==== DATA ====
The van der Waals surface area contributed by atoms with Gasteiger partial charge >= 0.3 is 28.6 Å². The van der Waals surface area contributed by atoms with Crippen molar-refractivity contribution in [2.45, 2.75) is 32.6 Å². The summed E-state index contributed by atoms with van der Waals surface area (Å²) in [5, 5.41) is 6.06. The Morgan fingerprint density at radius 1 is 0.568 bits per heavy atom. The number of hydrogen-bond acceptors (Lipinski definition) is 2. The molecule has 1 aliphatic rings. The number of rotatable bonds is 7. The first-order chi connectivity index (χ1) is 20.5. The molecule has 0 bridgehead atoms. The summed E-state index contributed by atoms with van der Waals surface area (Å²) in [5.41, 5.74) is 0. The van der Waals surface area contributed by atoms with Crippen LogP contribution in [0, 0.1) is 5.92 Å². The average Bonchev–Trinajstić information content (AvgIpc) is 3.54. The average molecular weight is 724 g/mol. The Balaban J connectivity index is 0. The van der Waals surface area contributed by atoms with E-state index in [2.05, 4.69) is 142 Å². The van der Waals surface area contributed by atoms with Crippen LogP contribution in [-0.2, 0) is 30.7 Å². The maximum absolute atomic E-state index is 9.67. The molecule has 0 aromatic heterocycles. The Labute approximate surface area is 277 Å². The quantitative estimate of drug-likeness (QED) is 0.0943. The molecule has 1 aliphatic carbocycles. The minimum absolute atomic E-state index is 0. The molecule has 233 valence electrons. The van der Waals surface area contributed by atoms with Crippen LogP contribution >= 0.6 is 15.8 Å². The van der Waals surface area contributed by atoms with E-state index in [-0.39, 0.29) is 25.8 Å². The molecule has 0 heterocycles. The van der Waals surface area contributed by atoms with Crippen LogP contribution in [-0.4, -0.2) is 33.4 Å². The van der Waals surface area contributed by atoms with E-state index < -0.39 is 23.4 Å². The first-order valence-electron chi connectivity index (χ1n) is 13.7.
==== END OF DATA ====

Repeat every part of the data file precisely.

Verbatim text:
The van der Waals surface area contributed by atoms with Gasteiger partial charge >= 0.3 is 28.6 Å². The van der Waals surface area contributed by atoms with Crippen molar-refractivity contribution in [2.45, 2.75) is 32.6 Å². The summed E-state index contributed by atoms with van der Waals surface area (Å²) in [5, 5.41) is 6.06. The Morgan fingerprint density at radius 1 is 0.568 bits per heavy atom. The number of hydrogen-bond acceptors (Lipinski definition) is 2. The molecule has 1 aliphatic rings. The number of rotatable bonds is 7. The first-order chi connectivity index (χ1) is 20.5. The molecule has 0 bridgehead atoms. The summed E-state index contributed by atoms with van der Waals surface area (Å²) in [5.41, 5.74) is 0. The van der Waals surface area contributed by atoms with Crippen LogP contribution in [0, 0.1) is 5.92 Å². The average Bonchev–Trinajstić information content (AvgIpc) is 3.54. The average molecular weight is 724 g/mol. The Balaban J connectivity index is 0. The van der Waals surface area contributed by atoms with E-state index in [2.05, 4.69) is 142 Å². The van der Waals surface area contributed by atoms with Crippen LogP contribution in [-0.2, 0) is 30.7 Å². The maximum absolute atomic E-state index is 9.67. The molecule has 0 aromatic heterocycles. The Labute approximate surface area is 277 Å². The quantitative estimate of drug-likeness (QED) is 0.0943. The molecule has 1 aliphatic carbocycles. The minimum absolute atomic E-state index is 0. The molecule has 233 valence electrons. The van der Waals surface area contributed by atoms with Crippen LogP contribution >= 0.6 is 15.8 Å². The van der Waals surface area contributed by atoms with E-state index in [-0.39, 0.29) is 25.8 Å². The molecule has 0 heterocycles. The van der Waals surface area contributed by atoms with Crippen LogP contribution in [-0.4, -0.2) is 33.4 Å². The van der Waals surface area contributed by atoms with E-state index < -0.39 is 23.4 Å². The first-order valence-electron chi connectivity index (χ1n) is 13.7.